Obeidience and the Sincere Lover – Some words from Shaikh Muzaffer Ozal’s The Unveiling of Love

But spiritual affection is for God‘s sake, which is why this kind this kind of affection is called love of God’s sake. Those whose affection is for God, Exalted is He, must be ready and prepared for every kind of misfortune. In reality, what appeared, what appears as a misfortune is a very great blessing. The friends of God, Exalted is He, will grieve  and lament at those time when misfortune has befallen them, misfortune for them is pure joy. It should not be forgotten that the severest affliction have been reserved for the Prophets, the saints who are the heirs of the Prophets, and those of similar rank in the presence of God. If someone claims to love God, Exalted is He, yet in the face of any misfortune complains of his Lord to other servants and bemoans that misfortune, he lies in the making of such a claim. Have you read, have you not heard? The Prophet Job, on him be peace, for all the misfortunes that befell him, his property, and his children, made no complaint and never bemoaned his lot. As a reward for this, God, the Lord of Majesty and Perfection, graciously conferred upon him the rank of Penitent Servant. Besides enduring so many misfortunes for so long, he would seek refuge from God’s Majesty with His Beauty. That is, he would shelter from God with God, drawing the Divine Mercy upon himself with the prayer:

“O lord! A misfortune has befallen me. You are the Most Merciful of the merciful.”

One who is sincere in his love for his beloved will be obedient to his loved one. The Mark of the sincerity affectionate is not to offend his loved on. The sign of affection is not to complain of the loved one to anybody, to put up with the loved one’s whim and lovingly to carry out the request of the beloved.

This is indeed what the Prophet Job, on him be peace, did. He complained of his Lord to no one. Seeking refuge with his Lord’s Beauty from his majesty, he sheltered from his Lord with his Lord. What other door is there to shelter in? To shelter with God from God is not to complain of God, exhalted is He. it si rather to demonstrate and prove to men the true place of refuge. The sincerely affectionate one who claims to love God will never disobey Him and will recoil from offending Him. The lover lovingly obeys his loved one. The true sign of the sincerely affectionate is his following his beloved obeying his loved one , and carefully avoiding things unwanted and disliked by his loved one. Those who fulfill these conditions have displayed, proclaimed and proved their affection. This is genuine affection. Anyone who cannot tolerate his loved one’s whims, cannot bear  the loved one’s cruelties, and shows laziness and slackness in the service of the beloved, can definitely and absolutely never be called a sincerely affectionate lover.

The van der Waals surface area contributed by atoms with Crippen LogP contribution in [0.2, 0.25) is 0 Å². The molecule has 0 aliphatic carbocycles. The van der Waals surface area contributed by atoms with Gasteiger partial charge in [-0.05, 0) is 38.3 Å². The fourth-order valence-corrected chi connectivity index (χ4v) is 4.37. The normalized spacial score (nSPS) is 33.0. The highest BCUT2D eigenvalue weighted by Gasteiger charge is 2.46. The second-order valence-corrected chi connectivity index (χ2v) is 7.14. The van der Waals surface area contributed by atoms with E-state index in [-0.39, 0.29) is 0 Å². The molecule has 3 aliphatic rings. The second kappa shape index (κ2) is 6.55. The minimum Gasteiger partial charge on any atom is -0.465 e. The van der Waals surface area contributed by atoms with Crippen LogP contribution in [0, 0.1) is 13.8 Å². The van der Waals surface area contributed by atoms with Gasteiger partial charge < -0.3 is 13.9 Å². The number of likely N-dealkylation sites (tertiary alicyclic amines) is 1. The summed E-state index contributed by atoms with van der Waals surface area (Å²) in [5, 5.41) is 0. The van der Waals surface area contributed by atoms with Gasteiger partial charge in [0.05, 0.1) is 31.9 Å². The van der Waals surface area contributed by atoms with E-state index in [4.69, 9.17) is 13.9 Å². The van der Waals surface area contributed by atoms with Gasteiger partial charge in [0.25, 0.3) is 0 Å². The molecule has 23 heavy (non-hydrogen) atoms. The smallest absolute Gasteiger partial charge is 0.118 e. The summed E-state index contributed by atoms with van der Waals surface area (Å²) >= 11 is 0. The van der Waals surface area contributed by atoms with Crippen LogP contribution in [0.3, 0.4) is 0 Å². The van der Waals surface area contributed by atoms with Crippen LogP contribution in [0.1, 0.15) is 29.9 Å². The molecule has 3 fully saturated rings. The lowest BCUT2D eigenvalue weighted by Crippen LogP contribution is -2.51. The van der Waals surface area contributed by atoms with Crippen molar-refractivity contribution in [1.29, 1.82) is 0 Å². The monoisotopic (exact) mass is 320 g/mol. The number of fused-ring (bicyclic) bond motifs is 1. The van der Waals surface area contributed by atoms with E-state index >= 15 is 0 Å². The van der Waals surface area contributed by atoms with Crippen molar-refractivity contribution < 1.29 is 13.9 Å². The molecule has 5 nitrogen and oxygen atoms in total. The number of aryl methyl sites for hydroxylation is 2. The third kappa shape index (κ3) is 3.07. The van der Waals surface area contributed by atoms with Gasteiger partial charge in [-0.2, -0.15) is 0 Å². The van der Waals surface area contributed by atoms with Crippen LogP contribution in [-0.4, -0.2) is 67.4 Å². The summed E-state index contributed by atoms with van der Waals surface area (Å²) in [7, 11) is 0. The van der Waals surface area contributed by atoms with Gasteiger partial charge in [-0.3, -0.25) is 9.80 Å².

The venerable Shibli, may his soul be sanctified, was once overtaken by a mystical state and was locked up in a lunatic asylum. Imagining that they love him, many people went to the asylum to visit him.

“Who are you?”

“We are some of those who love you,” they replied.

Shibli began gathering stones from the ground and throwing them at his visitors, whereupon they started to scatter, saying “Alas! The venerable Sheikh has really gone mad.”

But he called out to them: “Did I hear you say that you loved me? You could not even bear my throwing a stone at you, and you began to run away. What became of the sincere love  that you had for me? If you had really loved me, you would have put up with this little quirk of mine and would have endured patiently any troubles I might have caused you. 


Muzaffer Ozak (1916 – February 12, 1985) was one of the head sheikhs of the HalvetiJerrahi order of Dervishes, a traditional muslim Sufi order (tarika) from Istanbul (Turkey). In western countries he is well known because of his visits to Europe and the United States of America where he celebrated public dhikrs (Remembrance of God; in Turkish “zikrullah”) with his dervishes. He is also well known in Turkey for his “ilahis,” religious Sufi hymns. The Halveti-Jerrahi Sufi Order is named for him. Ozak also ran a bookstore in the Sahaflar Çarşısı in Istanbul.



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